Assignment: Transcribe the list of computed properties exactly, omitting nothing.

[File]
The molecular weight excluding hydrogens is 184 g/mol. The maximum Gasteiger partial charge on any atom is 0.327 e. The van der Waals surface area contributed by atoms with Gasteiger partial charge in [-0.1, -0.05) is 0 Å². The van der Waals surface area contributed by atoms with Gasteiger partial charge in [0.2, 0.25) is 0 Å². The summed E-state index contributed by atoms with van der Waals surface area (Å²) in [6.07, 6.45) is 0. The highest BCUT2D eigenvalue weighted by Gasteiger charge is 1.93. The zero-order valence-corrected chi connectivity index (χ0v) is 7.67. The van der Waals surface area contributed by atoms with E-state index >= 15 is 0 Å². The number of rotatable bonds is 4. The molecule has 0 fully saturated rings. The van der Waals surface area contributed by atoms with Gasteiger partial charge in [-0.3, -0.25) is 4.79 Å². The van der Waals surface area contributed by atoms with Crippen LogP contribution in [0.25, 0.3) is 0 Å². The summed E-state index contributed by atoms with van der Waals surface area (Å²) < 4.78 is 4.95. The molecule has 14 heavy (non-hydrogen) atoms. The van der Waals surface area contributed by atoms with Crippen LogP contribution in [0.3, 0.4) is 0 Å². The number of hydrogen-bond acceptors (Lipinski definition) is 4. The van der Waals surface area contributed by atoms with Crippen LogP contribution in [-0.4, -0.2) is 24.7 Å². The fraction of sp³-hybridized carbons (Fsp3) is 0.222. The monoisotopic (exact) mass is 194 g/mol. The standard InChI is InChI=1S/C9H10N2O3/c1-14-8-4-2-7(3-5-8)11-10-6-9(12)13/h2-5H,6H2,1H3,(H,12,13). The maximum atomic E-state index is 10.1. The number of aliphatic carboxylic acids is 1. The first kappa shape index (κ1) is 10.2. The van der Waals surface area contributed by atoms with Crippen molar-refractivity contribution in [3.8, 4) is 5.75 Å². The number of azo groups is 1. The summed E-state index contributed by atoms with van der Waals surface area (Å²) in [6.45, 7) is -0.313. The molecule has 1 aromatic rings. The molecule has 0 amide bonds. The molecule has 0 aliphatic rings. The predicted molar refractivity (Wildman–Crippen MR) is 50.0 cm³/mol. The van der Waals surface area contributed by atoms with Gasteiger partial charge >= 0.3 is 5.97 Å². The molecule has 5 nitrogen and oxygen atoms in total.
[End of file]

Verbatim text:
The molecular weight excluding hydrogens is 184 g/mol. The maximum Gasteiger partial charge on any atom is 0.327 e. The van der Waals surface area contributed by atoms with Gasteiger partial charge in [-0.1, -0.05) is 0 Å². The van der Waals surface area contributed by atoms with Gasteiger partial charge in [0.2, 0.25) is 0 Å². The summed E-state index contributed by atoms with van der Waals surface area (Å²) in [6.07, 6.45) is 0. The highest BCUT2D eigenvalue weighted by Gasteiger charge is 1.93. The zero-order valence-corrected chi connectivity index (χ0v) is 7.67. The van der Waals surface area contributed by atoms with E-state index >= 15 is 0 Å². The number of rotatable bonds is 4. The molecule has 0 fully saturated rings. The van der Waals surface area contributed by atoms with Gasteiger partial charge in [-0.3, -0.25) is 4.79 Å². The van der Waals surface area contributed by atoms with Crippen LogP contribution in [0.25, 0.3) is 0 Å². The summed E-state index contributed by atoms with van der Waals surface area (Å²) < 4.78 is 4.95. The molecule has 14 heavy (non-hydrogen) atoms. The van der Waals surface area contributed by atoms with Crippen LogP contribution in [0.3, 0.4) is 0 Å². The number of hydrogen-bond acceptors (Lipinski definition) is 4. The van der Waals surface area contributed by atoms with Crippen LogP contribution in [-0.4, -0.2) is 24.7 Å². The fraction of sp³-hybridized carbons (Fsp3) is 0.222. The monoisotopic (exact) mass is 194 g/mol. The standard InChI is InChI=1S/C9H10N2O3/c1-14-8-4-2-7(3-5-8)11-10-6-9(12)13/h2-5H,6H2,1H3,(H,12,13). The maximum atomic E-state index is 10.1. The number of aliphatic carboxylic acids is 1. The first kappa shape index (κ1) is 10.2. The van der Waals surface area contributed by atoms with Crippen molar-refractivity contribution in [3.8, 4) is 5.75 Å². The number of azo groups is 1. The summed E-state index contributed by atoms with van der Waals surface area (Å²) in [6.45, 7) is -0.313. The molecule has 1 aromatic rings. The molecule has 0 amide bonds. The molecule has 0 aliphatic rings. The predicted molar refractivity (Wildman–Crippen MR) is 50.0 cm³/mol. The van der Waals surface area contributed by atoms with Gasteiger partial charge >= 0.3 is 5.97 Å². The molecule has 5 nitrogen and oxygen atoms in total.